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How the Gut-Brain Connection Affects Your Mood

Have you ever been hangry? If the word isn't familiar to you, the condition probably is. Have you ever lashed out a coworker before lunch? Have you barked at your spouse or your kids after postponing that afternoon snack?

12 July, 13:19450
Triathlon Triumph by BMW i will be held this weekend

On Sunday, July 14, the Moldovan triathlon championship, Triathlon Triumph by BMW i, will be held in the Valea Morilor Park, in Chisinau. On july 13, the children’s triathlon championship, Kids Triathlon Triumph 2019, will be organized as part of this event. This year, it will receive a national status.

12 July, 12:48500
What Are the Best Sports for a Good Workout?

Let’s face it, spending hours in the gym can sometimes feel like a real grind, especially if you prefer competitive or recreational sports over traditional cardio and resistance training workouts.

11 July, 12:07500
What's the Best Time of Day to Do Yoga?

In the simplest terms, the best time to do yoga is the time that works best for you. Since the key to accessing all of yoga's many benefits is a consistent practice over time (and hopefully long into the future), you need to find the routine that fits your lifestyle and works with your schedule.

11 July, 12:04440
18 June, 11:1578

No, You Don’t Have to Lift Heavy to Get Stronger

A loaded barbell isn’t the only path to building muscle.

When you hit the weights on your cross-training days, you probably think that the heavier you lift, the stronger you’ll get. And if you aren’t a fan of loading up the barbell, you may wonder if your workouts are actually working.

Good news: According to new research, you might not have to complete Arnold Schwarzenegger-level workouts in order to build muscle. As long as you go to failure—no matter the amount of weight you’re lifting—you’ll see results.

The 12-week study, published in the Journal of Strength & Conditioning Research, included 23 previously untrained women (ages 18 to 27) who were randomly split into two groups: Those who would be lifting at 30 percent of their one-rep max (low load) and those who would be lifting at 80 percent of their one-rep max (high load).

On weeks 1, 5, and 12, participants completed either 30 percent or 80 percent of their one rep maxes for four different exercises: leg extension, seated military press, leg curl, and lat pulldown—3 sets of 8 to 10 reps. On weeks 2 through 4 and 6 through 7, they completed two sets of each exercise to failure. And on weeks 8 through 11, they completed three sets of each exercise to failure.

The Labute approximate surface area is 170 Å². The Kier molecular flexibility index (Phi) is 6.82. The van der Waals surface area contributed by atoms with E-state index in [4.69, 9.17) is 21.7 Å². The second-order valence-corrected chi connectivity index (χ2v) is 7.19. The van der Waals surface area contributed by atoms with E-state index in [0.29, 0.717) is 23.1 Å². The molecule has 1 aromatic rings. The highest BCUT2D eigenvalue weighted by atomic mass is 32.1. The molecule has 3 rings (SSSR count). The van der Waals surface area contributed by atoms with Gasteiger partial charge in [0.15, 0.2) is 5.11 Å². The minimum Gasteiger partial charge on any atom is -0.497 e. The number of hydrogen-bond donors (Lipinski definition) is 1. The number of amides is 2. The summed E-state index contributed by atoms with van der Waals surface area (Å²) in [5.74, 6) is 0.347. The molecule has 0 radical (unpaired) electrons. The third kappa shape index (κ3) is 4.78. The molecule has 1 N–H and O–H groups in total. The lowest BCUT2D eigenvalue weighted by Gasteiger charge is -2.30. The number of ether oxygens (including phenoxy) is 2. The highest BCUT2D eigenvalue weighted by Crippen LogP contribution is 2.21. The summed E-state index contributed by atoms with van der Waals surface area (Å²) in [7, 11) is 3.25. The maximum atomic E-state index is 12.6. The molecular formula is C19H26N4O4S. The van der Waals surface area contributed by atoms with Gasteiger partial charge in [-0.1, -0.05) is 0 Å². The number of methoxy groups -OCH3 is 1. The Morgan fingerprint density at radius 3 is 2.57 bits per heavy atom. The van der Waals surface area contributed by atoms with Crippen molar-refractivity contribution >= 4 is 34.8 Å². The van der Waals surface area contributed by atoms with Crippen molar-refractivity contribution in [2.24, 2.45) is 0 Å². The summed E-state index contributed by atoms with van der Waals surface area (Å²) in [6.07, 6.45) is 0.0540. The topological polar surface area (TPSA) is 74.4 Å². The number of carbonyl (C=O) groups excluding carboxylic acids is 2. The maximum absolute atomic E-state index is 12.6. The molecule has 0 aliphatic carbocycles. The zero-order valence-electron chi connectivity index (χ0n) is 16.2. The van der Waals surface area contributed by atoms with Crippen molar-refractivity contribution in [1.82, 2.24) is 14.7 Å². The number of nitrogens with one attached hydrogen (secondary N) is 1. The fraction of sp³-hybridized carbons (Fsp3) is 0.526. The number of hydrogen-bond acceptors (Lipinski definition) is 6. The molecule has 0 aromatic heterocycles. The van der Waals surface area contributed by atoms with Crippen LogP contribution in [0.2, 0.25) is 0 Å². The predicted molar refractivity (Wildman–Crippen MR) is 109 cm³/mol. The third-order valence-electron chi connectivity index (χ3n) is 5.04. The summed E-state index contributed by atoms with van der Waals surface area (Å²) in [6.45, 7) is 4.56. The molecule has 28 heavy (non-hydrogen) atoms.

All exercises were done at either 30 percent or 80 percent of their one rep max. The high load group completed fewer reps to get to failure than the low load group.

The results? Regardless of which group participants were placed in, they all achieved similar—and significant—increases in upper- and lower-body strength. From week 1 to week 12, each exercise saw the following one rep max increase:

  • Leg extension: an average of 24 percent strength increase
  • Seated military press: an average of 14 percent strength increase
  • Leg curl: an average of 26 percent strength increase
  • Lat pulldown: an average of 13 percent strength increase

Additionally, there were no differences in body composition between the two groups either.

Basically what it comes down to is time under tension, according to study coauthor Taylor K. Dinyer, M.S., C.S.C.S.. That means when the participants were using a light load, their muscles were exposed to the stress of the weight for a longer period of time.

“Previous studies have identified an increased time under tension leads to increased muscle protein synthesis—or the building of muscle,” she told Runner’s World.

When lifting lighter loads to failure, you may see an increase in strength because your muscles are being subjected to the load for a longer amount of time than if you don’t go to failure, according to Dinyer. Lifting to failure recruits more muscle fibers, and as your muscles start to fatigue, the whole muscle is “subjected to the training stimulus.”

When you lift heavier loads to failure, you still build muscle too, due to the specificity of the training weight and mechanical tension—or tension exerted on the muscle from the heavier weight, which leads to the recruitment of more muscle fibers during the lift—according to Dinyer.

“This subjects more of the muscle to the training stimulus, even though less repetitions are completed and the sets are shorter in duration. In addition, mechanical tension may increase the amount of proteins in the muscle required for strength development,” she said.

The good news is, you can lift lighter and still get good results, but you still need to push yourself—getting to failure is key. You know you’re at failure when you can’t complete another rep while maintaining proper form.

As long as you are lifting to failure, the amount of weight you choose doesn’t matter so much. In fact, going lighter than you think you should might end up making you stronger in the long run.

“Resistance training to failure at lighter loads is a viable option for individuals who desire to get stronger, but do not enjoy lifting heavy or prefer a muscular endurance approach to training,” Dinyer said.

source link runnersworld.com
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